The Indian army along Kashmir's borders with Pakistan has been put on alert amid reports of an imminent US strike against Afghanistan, the military's deputy chief said on Sunday.
Indian army's deputy chief, Lieutenant General Vijay Oberoi, said precautions had been taken despite calculations that any conflict in Afghanistan would not spill over into India.
"Whenever a situation develops in which we feel a security concern, we take precautionary measures along the border. All such measures have been taken," Gen. Oberoi said in Bombay without elaborating.
Indian Prime Minister Vajpayee spoke last week with US President George W. Bush and pledged New Delhi's "fullest cooperation" in the war on terrorism.
Gen. Oberoi added that Washington was yet to seek specific help from the Indian army, the world's fourth largest.
"The framework has not been spelled out so far," the deputy army chief said.
Saudi Arabia's Foreign Minister Prince Saud Al-Faisal, meanwhile, spoke with his Indian counterpart Jaswant Singh Sunday on New Delhi's role in the present crisis.
During their 10-minute phone conversation, the Saudi minister said India's role in the situation was "crucial," foreign ministry spokeswoman Nirupama Rao said.
Saudi Arabia and Pakistan are currently the only two states that accord diplomatic recognition to Afghanistan's ruling Taliban Islamic militia.
Gen Oberoi, replying to questions, accused Pakistan of supporting the Taliban despite having pledged assistance to the United States in tracking down Osama bin Laden, the prime suspect in the September 11 terror attacks in the US that claimed the lives of nearly 7,000 people.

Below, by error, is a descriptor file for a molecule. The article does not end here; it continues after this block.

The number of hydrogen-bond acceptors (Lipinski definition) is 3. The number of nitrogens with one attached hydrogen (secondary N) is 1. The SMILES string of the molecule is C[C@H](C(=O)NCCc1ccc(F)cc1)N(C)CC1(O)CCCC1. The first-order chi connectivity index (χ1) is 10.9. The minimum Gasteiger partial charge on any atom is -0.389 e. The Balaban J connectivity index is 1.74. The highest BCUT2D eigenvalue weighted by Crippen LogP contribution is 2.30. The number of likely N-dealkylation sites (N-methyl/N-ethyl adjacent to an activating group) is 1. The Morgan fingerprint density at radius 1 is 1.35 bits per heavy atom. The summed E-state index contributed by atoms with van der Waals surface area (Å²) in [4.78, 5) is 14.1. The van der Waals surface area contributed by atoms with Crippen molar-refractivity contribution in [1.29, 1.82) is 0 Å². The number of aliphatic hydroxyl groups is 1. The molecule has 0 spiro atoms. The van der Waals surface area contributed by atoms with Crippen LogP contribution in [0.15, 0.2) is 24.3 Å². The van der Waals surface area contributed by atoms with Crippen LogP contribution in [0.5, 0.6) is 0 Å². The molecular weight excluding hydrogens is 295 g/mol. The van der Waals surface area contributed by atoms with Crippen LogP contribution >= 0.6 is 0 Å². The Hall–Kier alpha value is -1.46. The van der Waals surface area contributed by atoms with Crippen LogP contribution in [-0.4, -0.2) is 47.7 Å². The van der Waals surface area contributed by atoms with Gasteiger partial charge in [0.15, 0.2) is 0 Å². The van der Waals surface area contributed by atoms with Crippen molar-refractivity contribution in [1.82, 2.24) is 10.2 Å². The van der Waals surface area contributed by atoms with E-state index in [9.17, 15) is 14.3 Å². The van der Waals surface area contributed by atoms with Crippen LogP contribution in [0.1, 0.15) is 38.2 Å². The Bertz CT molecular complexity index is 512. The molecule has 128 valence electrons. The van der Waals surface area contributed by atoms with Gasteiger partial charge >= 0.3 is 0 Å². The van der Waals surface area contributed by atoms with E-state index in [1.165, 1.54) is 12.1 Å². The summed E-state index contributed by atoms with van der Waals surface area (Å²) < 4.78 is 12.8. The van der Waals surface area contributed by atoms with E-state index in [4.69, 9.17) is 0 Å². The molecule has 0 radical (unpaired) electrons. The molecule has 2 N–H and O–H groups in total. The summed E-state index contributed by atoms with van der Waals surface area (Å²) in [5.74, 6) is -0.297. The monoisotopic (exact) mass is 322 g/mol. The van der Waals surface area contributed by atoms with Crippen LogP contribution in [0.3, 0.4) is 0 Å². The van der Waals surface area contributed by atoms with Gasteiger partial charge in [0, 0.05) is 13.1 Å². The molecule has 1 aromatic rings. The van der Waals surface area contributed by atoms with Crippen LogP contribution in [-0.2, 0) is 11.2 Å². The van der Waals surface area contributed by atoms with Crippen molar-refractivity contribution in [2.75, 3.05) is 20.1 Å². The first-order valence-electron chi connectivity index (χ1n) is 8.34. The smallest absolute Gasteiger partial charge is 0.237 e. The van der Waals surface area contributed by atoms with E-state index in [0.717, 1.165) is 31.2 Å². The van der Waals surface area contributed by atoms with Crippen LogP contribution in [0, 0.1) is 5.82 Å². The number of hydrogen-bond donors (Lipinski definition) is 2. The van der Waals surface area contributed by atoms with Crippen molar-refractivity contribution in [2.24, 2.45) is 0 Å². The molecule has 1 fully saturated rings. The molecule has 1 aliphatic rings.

"Whatever Pakistan may say at diplomatic levels, the fact is that it provides all kinds of supplies to Taliban, including weapons, oil and food... and if these supplies are choked, the militia will receive a severe blow," the general said.
Oberoi appeared skeptical about Pakistan's pledge to help in the fight against terrorism.
"The move is amazing considering that Pakistan is Taliban's creator and provides bases to international terrorist groups such as Lashker-e-Taiba, Jaish-e-Mohammad and Al Badr," he said.
The Pakistan-based Lashker and Jaish Islamic separatist groups target Indian assets in Kashmir and guerrillas from Al Badr backed by Pakistan's regular army occupied strategic peaks of disputed Kashmir in 1999, triggering a full-scale military retaliation by India.
Commander Oberoi also warned Islamabad to stay away from Kashmir, which is claimed by both India and Pakistan.
"India is a power which wants to live peacefully... This is why we have exercised restraint despite all provocations.
"If India's neighbors do not want to live in peace, New Delhi has the capability and strength to make them behave," Gen. Oberoi said without naming its immediate neighbors.
The Hindu newspaper on Sunday, meanwhile, reported ongoing talks between India, Russia and Iran on ways to jointly back Afghanistan's opposition Northern Alliance against the Taliban.
Officials told AFP India was likely to offer its "full backing" to the new military commander of the Afghan opposition, General Fahim, who took over after the September 9 assassination of Ahmad Shah Masood.
Nuclear weapons-armed India and Pakistan have fought three wars, two of them over Kashmir since the subcontinent's 1947 freedom from Britain.
New Delhi also accuses Pakistan of arming and training Islamic guerrillas in Kashmir. Islamabad denies the charge but offers diplomatic and moral support to what it describes as the Kashmiris' just struggle.
More than 35,000 people have died in Kashmir since 1989 -- NEW DELHI (AFP)
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